I must say, however, that after this first part of Cell—the people becoming “phoners,” the killing and chaos, Clay escaping the airport unscathed, meeting up with Tom McCourt (Samuel L. Jackson) and getting to his apartment—we enter a bit of a lull and it just makes the movie grind to a halt. The filmmakers had seemed to be trying for some character development—and we get a little—but it seemed a bit uneven and forced. It’s at this point that we get another introduction and addition to Clay’s little survivor’s group (barring the inclusion of the short-lived character who claimed to be DJ So-and-So—I forget his name and it’s just as well), who happens to be his next-door-neighbor, Alice (Isabelle Fuhrman). Following a few other scenes of “phoner” attacks, there’s just more lulls until they end up at some private school to introduce more characters—the dean of the school, Charles Ardai (Stacy Keach), and a student, Jordan (Owen Teague). From then on, some attacks, more lulls, introduction of more uninteresting characters, and...the end.
Don’t get me too wrong here, there are some curious and intriguing concepts of the story to make it better than the book, but I think the movie had trouble executing it and maybe it was more of a mistake with editing. Some of the story seems heavy-handed, then sometimes it’s not really understandable...overall just seeming clunky with the whole exposition. But...I'd really loved the depiction of everyone once they become part of this whole hive of “phoners” as they'd all seemed automated rather than how they are described as in the book...kind of like the zombies in the Dawn of the Dead remake back in ’06. A lot of the visuals were remarkable—Some, not so much—and added to the horror the characters were facing, especially seeing all the “phoners” walk around as one or how they all gathered together at night to upgrade their collective brain. Though there is quite a bit that I can complain about, the one thing I had been looking forward to was the character of The Raggedy Man (played here by Joshua Mikel). In the book, he was sort of the leader of all the “phoners” and was the one Clay and the group had to outsmart; here in this film, he was just depicted as Clay’s art come-to-life, not really much more than that—he was clearly someone they had to deal with, but the filmmakers really didn’t convey that well enough.
If there’s any bright spot here in Cell is the decision to go away from the book’s ending and to change it here in the film. I won’t give either away, but I like how they’d handled it here. Tod Williams (Paranormal Activity 2) directed the cast well, but the story probably should’ve had a bit more tweaking. All cast members were great in their respective parts, but they just didn’t have a strong enough production from the outset. Adam Alleca wrote the screenplay here, and I’ve enjoyed the few other projects he’s worked on, but this—along with the editing—needed to be a bit more tuned up before the studio decided to release this.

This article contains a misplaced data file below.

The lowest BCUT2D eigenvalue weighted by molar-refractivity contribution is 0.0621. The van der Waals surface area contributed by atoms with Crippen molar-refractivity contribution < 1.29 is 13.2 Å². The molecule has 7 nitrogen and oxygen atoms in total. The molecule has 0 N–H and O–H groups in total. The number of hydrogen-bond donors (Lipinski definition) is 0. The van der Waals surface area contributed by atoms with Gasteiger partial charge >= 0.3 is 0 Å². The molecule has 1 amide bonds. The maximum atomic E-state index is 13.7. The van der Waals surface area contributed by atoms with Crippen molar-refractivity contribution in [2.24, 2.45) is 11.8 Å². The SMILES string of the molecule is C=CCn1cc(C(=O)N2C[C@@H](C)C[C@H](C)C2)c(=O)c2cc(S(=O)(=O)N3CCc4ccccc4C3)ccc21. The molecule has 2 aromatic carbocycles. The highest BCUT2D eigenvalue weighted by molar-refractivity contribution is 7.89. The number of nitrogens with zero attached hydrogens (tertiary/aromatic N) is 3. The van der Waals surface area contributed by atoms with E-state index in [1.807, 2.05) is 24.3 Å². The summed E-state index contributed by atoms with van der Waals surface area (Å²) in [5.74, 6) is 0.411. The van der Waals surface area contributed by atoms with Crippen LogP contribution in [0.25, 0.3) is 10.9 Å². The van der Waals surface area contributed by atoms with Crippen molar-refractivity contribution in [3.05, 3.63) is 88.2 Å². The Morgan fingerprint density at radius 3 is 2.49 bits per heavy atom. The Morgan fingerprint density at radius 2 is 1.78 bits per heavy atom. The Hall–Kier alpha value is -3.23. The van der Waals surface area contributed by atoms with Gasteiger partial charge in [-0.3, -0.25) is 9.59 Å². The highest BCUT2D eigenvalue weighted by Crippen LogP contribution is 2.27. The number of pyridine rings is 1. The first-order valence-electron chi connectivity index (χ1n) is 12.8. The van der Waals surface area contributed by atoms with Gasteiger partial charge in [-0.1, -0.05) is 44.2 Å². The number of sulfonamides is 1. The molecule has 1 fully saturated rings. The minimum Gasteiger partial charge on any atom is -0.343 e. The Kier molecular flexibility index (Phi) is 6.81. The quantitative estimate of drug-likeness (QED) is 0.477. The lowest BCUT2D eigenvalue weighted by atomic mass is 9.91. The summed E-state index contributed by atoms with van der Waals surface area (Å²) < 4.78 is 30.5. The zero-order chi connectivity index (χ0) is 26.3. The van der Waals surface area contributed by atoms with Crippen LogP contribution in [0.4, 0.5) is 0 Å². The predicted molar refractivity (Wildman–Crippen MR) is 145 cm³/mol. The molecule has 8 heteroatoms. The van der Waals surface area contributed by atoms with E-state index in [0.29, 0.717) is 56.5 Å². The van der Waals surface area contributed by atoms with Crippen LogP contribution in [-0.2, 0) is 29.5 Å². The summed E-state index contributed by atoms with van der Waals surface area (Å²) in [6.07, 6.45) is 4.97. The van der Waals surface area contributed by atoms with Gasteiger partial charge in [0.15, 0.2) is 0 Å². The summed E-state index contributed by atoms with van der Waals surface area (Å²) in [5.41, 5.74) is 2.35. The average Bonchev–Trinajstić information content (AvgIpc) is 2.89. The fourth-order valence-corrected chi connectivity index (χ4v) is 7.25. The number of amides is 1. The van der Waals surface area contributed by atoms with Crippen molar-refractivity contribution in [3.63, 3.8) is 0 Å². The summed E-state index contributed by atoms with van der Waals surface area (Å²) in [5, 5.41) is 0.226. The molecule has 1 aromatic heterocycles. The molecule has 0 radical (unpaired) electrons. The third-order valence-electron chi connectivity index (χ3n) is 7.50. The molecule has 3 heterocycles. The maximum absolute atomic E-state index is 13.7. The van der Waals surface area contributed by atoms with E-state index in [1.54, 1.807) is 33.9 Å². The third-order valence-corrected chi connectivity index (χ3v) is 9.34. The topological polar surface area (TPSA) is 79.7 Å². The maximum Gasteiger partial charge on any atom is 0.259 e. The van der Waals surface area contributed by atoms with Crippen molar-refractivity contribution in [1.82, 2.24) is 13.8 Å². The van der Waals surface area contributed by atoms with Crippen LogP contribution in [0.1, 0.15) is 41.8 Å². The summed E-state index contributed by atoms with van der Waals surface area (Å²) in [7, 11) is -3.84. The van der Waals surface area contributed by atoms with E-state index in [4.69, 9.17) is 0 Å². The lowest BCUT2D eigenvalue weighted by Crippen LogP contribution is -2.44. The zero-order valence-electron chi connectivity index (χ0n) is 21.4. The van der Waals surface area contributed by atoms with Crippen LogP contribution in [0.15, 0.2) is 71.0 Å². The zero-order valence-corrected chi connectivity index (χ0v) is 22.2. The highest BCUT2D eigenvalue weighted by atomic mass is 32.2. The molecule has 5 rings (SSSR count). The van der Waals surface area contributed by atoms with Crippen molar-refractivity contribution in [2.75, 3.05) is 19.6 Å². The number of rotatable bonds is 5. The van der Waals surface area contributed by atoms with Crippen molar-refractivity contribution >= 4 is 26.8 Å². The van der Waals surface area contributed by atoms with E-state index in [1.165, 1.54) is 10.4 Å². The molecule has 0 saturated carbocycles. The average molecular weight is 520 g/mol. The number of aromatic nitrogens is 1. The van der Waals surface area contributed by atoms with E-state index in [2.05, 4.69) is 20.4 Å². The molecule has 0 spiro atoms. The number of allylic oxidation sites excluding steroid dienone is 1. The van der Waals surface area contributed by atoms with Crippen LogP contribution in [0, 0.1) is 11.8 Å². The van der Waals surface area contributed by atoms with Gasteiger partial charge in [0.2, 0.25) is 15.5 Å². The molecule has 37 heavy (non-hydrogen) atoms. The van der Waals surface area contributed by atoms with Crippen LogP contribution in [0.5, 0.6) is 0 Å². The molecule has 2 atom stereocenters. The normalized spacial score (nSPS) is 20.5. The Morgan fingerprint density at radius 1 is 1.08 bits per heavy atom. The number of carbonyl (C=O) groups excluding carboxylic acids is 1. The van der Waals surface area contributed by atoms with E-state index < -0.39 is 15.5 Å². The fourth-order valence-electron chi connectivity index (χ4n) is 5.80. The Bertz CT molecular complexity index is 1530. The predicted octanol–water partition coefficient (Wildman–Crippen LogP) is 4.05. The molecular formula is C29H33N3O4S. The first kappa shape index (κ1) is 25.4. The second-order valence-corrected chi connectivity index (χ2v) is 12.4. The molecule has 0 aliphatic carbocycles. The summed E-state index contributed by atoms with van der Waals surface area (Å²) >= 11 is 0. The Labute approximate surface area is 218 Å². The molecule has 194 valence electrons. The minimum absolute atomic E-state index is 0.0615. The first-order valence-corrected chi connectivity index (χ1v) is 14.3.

Lastly, I’ll say this—back when the book was written and published, I’d thought it was such a great idea that had captured the culture of America perfectly. At the time, EVERYONE was on their phones—while driving their cars, waiting in line at the bank, getting a haircut, eating at a restaurant—it was a national singularity that was accepted by all. When talks of a film adaptation came down through the pipeline, I thought it was perfect, that maybe this will put a scare into people to get them to stop talking on their cell phones all the time. It was getting ridiculous and becoming a nuisance as it became widespread throughout the country, causing accidents and displaying overall stupidity by everyone. Alas, the movie, though spoken of as a possibility, didn’t happen right then and the culture of speaking on cell phones all the time morphed into people texting or Tweeting or Facebook updating...nobody really spoke on their phones anymore. Though what it evolved into was worse—people were constantly looking at their phones instead of doing more important tasks like, uh, driving without looking at their phones?—and made the prospect of a film adaptation not so significant. But Cell is what it is and they, at least, tried to stay true to the book and created something modern enough for the times.
My final “bit” on Cell?
If you’re a Stephen King fan, and one who’s read this novel, you might enjoy this and will find interest in how the writer had changed the ending (it actually might’ve been a collaborative effort by Alleca and King). The story is easy enough to follow along, but it cuts right along at times to leave you guessing at the characters’ motivations. But you’ll have time to figure that out when the film hits its lulls, unless you know the book’s story, then these times will really bore you. I’d hate to say this, especially with the potential this story had, but this film is not worth your time and isn’t very good. You can hazard a viewing, but I don’t recommend it.
Thanks for reading!